08 August 2012- Fort Worth, TX- (Kazor.com) -
The national overtime standard set by the FLSA is 1.5 times the regular rate of pay for any hours worked over a 40 hour workweek for all non-exempt employees. California labor laws for overtime get even more specific. California also pays a daily overtime rate of 1.5 times the regular rate of pay for any hours worked over an 8 hour workday. When work exceeds 12 hours in one day, all non-exempt employees are to be paid twice the standard rate. Furthermore, if an employee works 7 consecutive days, they must be paid 1.5 times the usual rate for the first 8 hours, and double time for any hours over 8. This is known as the 7th consecutive day law” and it applies regardless of how many hours an employee has worked in the preceding 6 days. The FLSA time-and-a-half overtime requirement for hours worked over 40 hours also applies in California.
Nationally, in order for an employee to be exempt from overtime pay, they must typically be a salaried worker, and must pass several tests regarding job description and duties performed at work as defined by the FLSA. However, California labor laws for overtime has slews of narrowly defined exemptions, which has been causing employers to become confused and, as a result, are misclassifying their employees. For example, you can be eligible for overtime in California if you a labeled a “part time” employee, or you supervise other people.
There has been a steady climb of wage and hour class action lawsuits against employers who are misclassifying their workers as exempt in recent years, and not just in California. An example of a class action of this nature can be seen in a current case entitled Willix et al v. HealthFirst, Inc.et al. This is a good example of how a simple misclassification can lead to millions and millions of dollars in fines, penalties, and overtime reimbursement at the hands of the offending employer.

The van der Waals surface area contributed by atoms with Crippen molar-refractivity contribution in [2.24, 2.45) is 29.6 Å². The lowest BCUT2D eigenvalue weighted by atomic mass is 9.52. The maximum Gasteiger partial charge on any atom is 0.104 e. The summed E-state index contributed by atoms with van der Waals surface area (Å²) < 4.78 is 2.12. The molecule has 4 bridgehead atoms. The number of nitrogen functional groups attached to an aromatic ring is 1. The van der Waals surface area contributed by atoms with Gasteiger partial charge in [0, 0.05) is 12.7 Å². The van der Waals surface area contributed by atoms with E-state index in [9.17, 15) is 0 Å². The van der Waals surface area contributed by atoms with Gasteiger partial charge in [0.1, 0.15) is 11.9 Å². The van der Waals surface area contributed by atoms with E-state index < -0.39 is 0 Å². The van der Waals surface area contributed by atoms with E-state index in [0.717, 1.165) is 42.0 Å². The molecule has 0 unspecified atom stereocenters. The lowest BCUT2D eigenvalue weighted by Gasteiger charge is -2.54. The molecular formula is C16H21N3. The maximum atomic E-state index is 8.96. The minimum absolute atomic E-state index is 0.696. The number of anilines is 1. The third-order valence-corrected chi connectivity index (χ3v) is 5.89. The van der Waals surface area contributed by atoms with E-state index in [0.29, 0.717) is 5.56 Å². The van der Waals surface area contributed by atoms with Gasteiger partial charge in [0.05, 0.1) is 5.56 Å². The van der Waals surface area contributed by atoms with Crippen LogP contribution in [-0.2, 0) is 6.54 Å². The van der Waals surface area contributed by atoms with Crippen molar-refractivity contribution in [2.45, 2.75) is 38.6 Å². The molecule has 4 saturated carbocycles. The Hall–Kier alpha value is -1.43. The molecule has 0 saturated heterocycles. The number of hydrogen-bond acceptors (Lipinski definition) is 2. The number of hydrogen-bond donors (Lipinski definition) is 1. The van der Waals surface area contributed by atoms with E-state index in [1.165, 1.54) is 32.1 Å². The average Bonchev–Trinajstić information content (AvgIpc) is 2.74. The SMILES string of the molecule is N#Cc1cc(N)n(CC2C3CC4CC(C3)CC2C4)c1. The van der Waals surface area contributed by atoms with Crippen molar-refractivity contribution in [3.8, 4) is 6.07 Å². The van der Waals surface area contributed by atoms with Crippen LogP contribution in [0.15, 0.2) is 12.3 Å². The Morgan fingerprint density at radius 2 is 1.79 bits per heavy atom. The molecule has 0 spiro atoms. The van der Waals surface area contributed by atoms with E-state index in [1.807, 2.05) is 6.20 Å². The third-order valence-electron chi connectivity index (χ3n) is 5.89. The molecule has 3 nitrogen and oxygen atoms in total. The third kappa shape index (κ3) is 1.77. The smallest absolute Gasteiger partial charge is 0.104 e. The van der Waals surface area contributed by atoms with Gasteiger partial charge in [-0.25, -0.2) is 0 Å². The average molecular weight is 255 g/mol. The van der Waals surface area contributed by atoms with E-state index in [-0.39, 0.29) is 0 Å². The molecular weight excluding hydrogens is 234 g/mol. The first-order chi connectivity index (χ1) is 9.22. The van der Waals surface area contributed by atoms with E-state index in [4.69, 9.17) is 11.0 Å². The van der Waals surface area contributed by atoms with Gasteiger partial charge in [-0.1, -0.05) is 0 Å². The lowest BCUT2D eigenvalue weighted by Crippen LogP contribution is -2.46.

california overtime laws for overtime are notorious for being a minefield for the uniformed. This is why it is not recommended that you try to figure out everything for yourself. If you think you are a victim of any wage and hour law violation in the state of California, or any other state, contacting an overtime lawyer is the smartest way to go.
Finally, California is also unique in that it is one of the few states that have record keeping requirements, or pay stub requirements. According to California Labor Code Section 226(a), every time you are paid, whether by check, in cash, or otherwise, you must be given a detachable part of the check or a separate writing showing required information.
California Overtime Law requires that employers pay overtime, whether authorized or not, at the rate of one and one-half times the employee’s regular rate of pay for all hours worked in excess of eight up to an including 12 hours in any workday, and for the first eight hours of work on the seventh consecutive day of work in a workweek, and double the employee’s regular rate of pay for all hours worked in excess of 12 in any workday and for all hours worked in excess of eight on the seventh consecutive day of work in a workweek.
In California, the general overtime provisions are that a nonexempt employee 18 years of age or older, or any minor employee 16 or 17 years of age who is not required by law to attend school and is not otherwise prohibited by law from engaging in the subject work, shall not be employed more than eight hours in any workday or more than 40 hours in any workweek unless he or she receives one and one-half times his or her regular rate of pay for all hours worked over eight hours in any workday and over 40 hours in the workweek. Eight hours of labor constitutes a day’s work, and employment beyond eight hours in any workday or more than six days in any workweek is permissible provided the employee is compensated for the overtime at not less than.
California labor laws for overtime are designed to protect you, the employee. If you feel your employer is in violation of federal and/or mandatory overtime for nurses, contact an overtime lawyer today.
Company: Overtime Pay and Overtime Laws